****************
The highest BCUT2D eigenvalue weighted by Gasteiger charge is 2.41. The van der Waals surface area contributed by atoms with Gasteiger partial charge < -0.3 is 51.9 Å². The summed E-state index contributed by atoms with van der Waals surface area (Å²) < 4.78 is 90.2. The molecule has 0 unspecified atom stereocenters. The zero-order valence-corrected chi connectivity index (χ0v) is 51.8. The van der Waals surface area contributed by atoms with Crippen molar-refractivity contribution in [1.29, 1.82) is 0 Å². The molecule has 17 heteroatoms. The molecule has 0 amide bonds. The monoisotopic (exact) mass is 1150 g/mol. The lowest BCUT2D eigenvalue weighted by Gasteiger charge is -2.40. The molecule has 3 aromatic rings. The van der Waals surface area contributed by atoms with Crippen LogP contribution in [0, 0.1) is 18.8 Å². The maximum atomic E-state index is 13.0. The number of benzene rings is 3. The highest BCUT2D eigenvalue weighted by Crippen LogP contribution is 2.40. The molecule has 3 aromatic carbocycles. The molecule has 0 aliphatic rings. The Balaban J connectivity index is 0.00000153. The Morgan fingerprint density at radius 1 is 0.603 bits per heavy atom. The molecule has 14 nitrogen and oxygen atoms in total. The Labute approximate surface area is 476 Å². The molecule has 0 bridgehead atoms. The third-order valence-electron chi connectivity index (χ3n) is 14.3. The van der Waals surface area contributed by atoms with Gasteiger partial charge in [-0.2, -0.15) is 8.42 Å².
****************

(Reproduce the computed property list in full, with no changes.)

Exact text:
The highest BCUT2D eigenvalue weighted by Gasteiger charge is 2.41. The van der Waals surface area contributed by atoms with Gasteiger partial charge < -0.3 is 51.9 Å². The summed E-state index contributed by atoms with van der Waals surface area (Å²) < 4.78 is 90.2. The molecule has 0 unspecified atom stereocenters. The zero-order valence-corrected chi connectivity index (χ0v) is 51.8. The van der Waals surface area contributed by atoms with Crippen molar-refractivity contribution in [1.29, 1.82) is 0 Å². The molecule has 17 heteroatoms. The molecule has 0 amide bonds. The monoisotopic (exact) mass is 1150 g/mol. The lowest BCUT2D eigenvalue weighted by Gasteiger charge is -2.40. The molecule has 3 aromatic rings. The van der Waals surface area contributed by atoms with Crippen LogP contribution in [0, 0.1) is 18.8 Å². The maximum atomic E-state index is 13.0. The number of benzene rings is 3. The highest BCUT2D eigenvalue weighted by Crippen LogP contribution is 2.40. The molecule has 3 aromatic carbocycles. The molecule has 0 aliphatic rings. The Balaban J connectivity index is 0.00000153. The Morgan fingerprint density at radius 1 is 0.603 bits per heavy atom. The molecule has 14 nitrogen and oxygen atoms in total. The Labute approximate surface area is 476 Å². The molecule has 0 bridgehead atoms. The third-order valence-electron chi connectivity index (χ3n) is 14.3. The van der Waals surface area contributed by atoms with Gasteiger partial charge in [-0.2, -0.15) is 8.42 Å².